23 posts tagged "Balmain"
This past season at Proenza Schouler, hairstylist Paul Hanlon was intent on preserving the gentle haze of fuzz that models arrived with backstage at the show. “What you’d normally control, we’re not,” he said, in fear that strands would look more “commercial” if he were to tame every flyaway. Keira Knightley appeared to have followed the same credo at last night’s SeriousFun gala in London. Her undone waves (seen at shows like Balenciaga and Balmain) added an easy elegance to her Chanel Haute Couture gown—the same one she wore for her walk down the aisle and to a party in 2008. A hot hair trend—and great dress—is always worth repeating.
Makeup artist and beauty editor of Line magazine, Francesca Tolot, released never-before-seen photos of the legendary Kate Moss, Bridget Hall, and Amber Valletta from a 1994 shoot with Herb Ritts. “She was like sunshine,” Tolot said of Moss, the model that ruled the grunge era. [Line-Mag.com]
You can wear Balmain head to toe—literally. While the house already has a line of hair extensions and stylers, it is adding nail polish to its range of beauty offerings. The limited-edition set, including three classic shades (red, black, and beige) and a matte top coat, is available exclusively at Harvey Nichols starting October 20. And while you’ll have to eat the international shipping fee, you’re still guaranteed to spend far less on these colors than you would on couture.
According to allure.com, there are beauty benefits to living in space. Not only will you age .007 seconds slower among the stars than you will on earth, but shampooing becomes an entirely new and hair-raising experience.
If there is anyone that knows the power of undone hair, it’s an Olsen. Hence, the five-bobbies-only rule mane-master Mark Townsend is forced to abide by when styling Mary-Kate. But don’t think Ashley doesn’t have her quirks: The pro trims her ends while blow-drying so that she doesn’t see the scissors. [The Coveteur]
While we’ve seen some interesting things done with eyeliner in the past (Peter Philips at Chanel and Fendi anyone?), the bum shot that makeup artist Wendy Rowe posted on Instagram today was certainly cheeky. With denim recently incorporated into Anthony Vaccarello’s and Balmain’s collections, the hunt for that elusive pair that accentuates every curve without pulling across the front or gaping in the back is set to continue for Spring. Here, a black pencil offers a simple (albeit bold) solution to finding the perfect fit.
If there was one thing I wanted to snag backstage at Balmain (aside from the quilted bomber from Look Two and a pair of laser-cut leather booties) it was a set of the über-chic hairstyling products that bare the house’s name. The other beauty editors and I were salivating over (and I admit, spritzing) the range. As a longtime fan of the label’s Ambre Gris eau de parfum—a sultry blend of sage, tuberose, benzoin, cedarwood, and tonka bean—these formulas, infused with silk protein and Argan oil, are decidedly less heady. And the sleek bottles, in contrast to the ornamental collection, are very minimalist—baring only the essential details in simple black and white. The one product I’ll definitely be tracking down before I leave Paris is the Texturizing Salt Spray (although you can get your hands on it, minus the transatlantic flight, via the brand’s Website). If Olivier Rousteing is making overalls and baseball tees the look du jour for Spring 2014, I’ll need relaxed waves to go with them.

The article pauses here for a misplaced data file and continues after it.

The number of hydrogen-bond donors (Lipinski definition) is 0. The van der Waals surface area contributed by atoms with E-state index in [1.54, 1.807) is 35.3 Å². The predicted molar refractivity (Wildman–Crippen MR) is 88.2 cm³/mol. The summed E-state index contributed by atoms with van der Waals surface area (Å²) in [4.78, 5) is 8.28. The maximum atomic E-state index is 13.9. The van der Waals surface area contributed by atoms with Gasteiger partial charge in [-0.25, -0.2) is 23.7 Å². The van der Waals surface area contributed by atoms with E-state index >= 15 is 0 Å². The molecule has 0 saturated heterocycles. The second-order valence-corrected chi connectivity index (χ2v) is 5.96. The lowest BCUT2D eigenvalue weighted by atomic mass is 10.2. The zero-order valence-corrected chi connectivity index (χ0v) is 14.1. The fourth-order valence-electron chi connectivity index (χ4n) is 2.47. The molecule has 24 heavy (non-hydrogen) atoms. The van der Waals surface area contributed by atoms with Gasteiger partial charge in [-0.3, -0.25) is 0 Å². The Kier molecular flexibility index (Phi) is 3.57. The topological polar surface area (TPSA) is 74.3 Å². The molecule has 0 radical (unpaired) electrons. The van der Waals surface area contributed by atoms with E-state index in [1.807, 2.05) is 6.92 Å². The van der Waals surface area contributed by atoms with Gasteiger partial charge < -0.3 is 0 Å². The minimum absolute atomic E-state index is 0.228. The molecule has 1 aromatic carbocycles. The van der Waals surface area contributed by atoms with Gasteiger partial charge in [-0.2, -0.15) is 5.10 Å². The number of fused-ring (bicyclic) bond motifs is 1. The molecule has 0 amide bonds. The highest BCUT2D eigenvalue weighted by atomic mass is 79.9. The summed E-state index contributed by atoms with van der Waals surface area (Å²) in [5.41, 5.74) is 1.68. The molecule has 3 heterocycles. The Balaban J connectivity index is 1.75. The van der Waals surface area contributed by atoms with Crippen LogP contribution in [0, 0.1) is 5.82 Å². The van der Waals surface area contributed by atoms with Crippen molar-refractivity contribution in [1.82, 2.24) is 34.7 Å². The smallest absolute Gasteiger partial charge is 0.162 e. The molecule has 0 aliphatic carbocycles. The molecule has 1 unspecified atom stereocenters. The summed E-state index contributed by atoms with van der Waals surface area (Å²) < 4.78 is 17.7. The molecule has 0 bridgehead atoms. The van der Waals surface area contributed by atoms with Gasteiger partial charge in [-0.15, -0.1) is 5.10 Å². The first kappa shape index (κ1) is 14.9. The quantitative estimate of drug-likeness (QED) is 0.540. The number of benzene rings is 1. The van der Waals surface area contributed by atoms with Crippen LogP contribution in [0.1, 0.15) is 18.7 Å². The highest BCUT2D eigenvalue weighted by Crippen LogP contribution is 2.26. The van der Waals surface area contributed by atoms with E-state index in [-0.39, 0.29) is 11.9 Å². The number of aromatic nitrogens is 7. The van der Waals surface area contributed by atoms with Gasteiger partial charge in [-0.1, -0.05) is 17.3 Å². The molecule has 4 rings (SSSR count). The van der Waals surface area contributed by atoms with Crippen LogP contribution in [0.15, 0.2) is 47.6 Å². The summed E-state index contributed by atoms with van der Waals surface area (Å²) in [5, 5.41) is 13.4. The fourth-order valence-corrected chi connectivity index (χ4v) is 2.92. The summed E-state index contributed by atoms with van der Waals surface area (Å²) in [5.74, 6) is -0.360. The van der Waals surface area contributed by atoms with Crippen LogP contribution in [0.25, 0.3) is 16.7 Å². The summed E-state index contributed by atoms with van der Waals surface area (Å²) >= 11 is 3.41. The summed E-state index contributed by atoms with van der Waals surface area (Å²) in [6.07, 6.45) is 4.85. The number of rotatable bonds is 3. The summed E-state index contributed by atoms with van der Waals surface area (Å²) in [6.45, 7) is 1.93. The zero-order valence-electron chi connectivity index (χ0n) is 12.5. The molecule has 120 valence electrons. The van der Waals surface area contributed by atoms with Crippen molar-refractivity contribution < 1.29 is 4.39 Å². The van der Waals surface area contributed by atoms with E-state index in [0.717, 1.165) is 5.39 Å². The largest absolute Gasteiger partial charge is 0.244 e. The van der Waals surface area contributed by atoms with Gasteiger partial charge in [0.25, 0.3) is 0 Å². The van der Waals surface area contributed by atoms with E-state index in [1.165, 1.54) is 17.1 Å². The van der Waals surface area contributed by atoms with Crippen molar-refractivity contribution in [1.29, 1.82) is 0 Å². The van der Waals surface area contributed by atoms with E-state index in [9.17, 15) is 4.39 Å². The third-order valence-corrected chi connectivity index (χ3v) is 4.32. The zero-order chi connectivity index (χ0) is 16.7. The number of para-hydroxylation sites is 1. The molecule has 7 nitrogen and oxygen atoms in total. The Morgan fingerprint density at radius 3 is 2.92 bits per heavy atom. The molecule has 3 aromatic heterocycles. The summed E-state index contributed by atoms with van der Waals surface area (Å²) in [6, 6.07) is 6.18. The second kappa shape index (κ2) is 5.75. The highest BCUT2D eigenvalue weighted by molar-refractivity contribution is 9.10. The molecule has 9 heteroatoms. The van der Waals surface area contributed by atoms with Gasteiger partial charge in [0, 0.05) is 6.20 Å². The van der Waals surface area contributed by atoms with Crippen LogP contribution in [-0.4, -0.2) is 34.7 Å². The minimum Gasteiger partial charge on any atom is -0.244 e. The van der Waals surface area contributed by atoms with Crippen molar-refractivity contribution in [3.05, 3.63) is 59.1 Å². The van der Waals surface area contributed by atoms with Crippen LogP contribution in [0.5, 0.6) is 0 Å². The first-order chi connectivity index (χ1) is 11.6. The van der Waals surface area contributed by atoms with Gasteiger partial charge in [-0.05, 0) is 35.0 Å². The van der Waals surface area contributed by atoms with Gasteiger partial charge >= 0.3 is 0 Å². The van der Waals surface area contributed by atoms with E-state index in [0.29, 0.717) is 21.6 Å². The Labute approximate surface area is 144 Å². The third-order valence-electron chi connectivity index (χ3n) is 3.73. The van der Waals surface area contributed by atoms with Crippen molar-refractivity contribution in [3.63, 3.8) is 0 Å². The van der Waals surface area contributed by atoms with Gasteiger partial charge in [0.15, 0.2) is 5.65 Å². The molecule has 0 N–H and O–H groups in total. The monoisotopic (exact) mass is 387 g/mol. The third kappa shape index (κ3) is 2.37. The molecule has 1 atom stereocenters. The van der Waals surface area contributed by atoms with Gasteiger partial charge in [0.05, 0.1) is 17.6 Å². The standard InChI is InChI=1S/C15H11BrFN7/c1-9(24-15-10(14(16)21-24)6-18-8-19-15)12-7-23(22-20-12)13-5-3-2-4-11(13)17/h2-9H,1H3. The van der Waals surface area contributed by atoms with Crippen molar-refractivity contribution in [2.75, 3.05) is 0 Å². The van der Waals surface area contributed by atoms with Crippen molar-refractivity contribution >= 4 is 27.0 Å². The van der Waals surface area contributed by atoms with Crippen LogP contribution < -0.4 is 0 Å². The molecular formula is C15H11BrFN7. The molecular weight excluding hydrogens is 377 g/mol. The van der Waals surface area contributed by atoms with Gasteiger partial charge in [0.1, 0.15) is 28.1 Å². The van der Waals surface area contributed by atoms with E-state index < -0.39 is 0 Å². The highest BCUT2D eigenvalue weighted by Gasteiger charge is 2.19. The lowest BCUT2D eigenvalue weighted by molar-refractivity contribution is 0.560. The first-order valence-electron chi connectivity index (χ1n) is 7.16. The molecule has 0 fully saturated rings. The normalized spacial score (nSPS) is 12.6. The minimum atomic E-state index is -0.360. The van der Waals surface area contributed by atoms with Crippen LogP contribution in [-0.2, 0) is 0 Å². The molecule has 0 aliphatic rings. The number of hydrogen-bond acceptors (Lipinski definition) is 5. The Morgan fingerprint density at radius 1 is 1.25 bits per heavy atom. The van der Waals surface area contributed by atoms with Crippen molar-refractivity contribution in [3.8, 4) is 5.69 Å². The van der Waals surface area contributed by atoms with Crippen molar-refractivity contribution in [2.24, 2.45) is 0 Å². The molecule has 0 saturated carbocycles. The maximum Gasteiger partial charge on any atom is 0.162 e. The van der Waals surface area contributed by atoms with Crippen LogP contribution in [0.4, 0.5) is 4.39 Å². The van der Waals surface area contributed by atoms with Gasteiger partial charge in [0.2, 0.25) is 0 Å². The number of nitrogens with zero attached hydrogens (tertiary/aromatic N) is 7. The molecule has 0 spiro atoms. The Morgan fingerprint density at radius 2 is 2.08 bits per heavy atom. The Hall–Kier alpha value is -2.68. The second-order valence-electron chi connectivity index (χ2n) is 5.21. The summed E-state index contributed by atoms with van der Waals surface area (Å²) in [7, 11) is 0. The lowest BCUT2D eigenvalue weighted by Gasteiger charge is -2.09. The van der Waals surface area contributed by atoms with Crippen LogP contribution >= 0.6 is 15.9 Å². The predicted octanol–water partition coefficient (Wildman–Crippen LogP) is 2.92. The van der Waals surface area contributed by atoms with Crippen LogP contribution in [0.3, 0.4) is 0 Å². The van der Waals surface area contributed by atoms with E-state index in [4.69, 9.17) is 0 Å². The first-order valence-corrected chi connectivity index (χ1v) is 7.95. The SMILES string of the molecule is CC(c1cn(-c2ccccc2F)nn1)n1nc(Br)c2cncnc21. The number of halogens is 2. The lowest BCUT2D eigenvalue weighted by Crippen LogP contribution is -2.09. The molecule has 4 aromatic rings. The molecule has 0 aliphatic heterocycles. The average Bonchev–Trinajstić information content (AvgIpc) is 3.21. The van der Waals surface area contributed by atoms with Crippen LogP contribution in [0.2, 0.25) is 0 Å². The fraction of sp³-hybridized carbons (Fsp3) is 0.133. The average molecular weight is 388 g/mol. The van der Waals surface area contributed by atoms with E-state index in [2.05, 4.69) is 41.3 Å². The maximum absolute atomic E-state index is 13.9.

“It took longer to take my makeup off than it did to put it on,” Karlie Kloss said backstage at Balmain. Minimal was an understatement, as makeup artist Tom Pecheux applied concealer only where needed, curled the lashes, and dusted powder across the tops of foreheads to take down shine. He focused mainly on skin care—massaging a combination of Estée Lauder DayWear Advanced Multi-Protection Anti-Oxidant Moisturizer and Revitalizing Supreme Crème into complexions, topping them off with Idealist Pore Minimizing Skin Refinisher for a dewy finish. “We transformed the makeup room into a spa,” he said. Pecheux picked up his soft touch from several pros around the globe, including Tracie Martyn, Terri Lawton, and Loudna at Joël Ciocco in Paris. “There are three pressure points [we are hitting]: under the eyes, inner corners, and beginning of the brow bone,” the face painter explained. He added that without the pampering the makeup-less models would “give him shit.” However, I didn’t hear any complaints—as most girls seemed to be in a blissful state as they sat back and enjoyed a little TLC.
The hair was equally as easy and organic. Sam McKnight misted strands with water to coax out natural texture and applied Magic Move Light (a non-greasy pomade shipped in from Japan via a former assistant) to create a piece-y effect.” The clothes are so high-octane that the Balmain woman is confident enough not to need any artifice,” he said. For girls with frizzier textures, he held sections taut with his hands and blew them straight, using a blow-dryer. Models lucky enough to have a thick head of hair had the under layers braided and tucked away to eliminate the bulk. As for the total package, Pecheux summed it up quite succinctly: “The rawness of a supermodel is different than the rawness of a regular woman.” Well, that’s certainly the understatement of the season.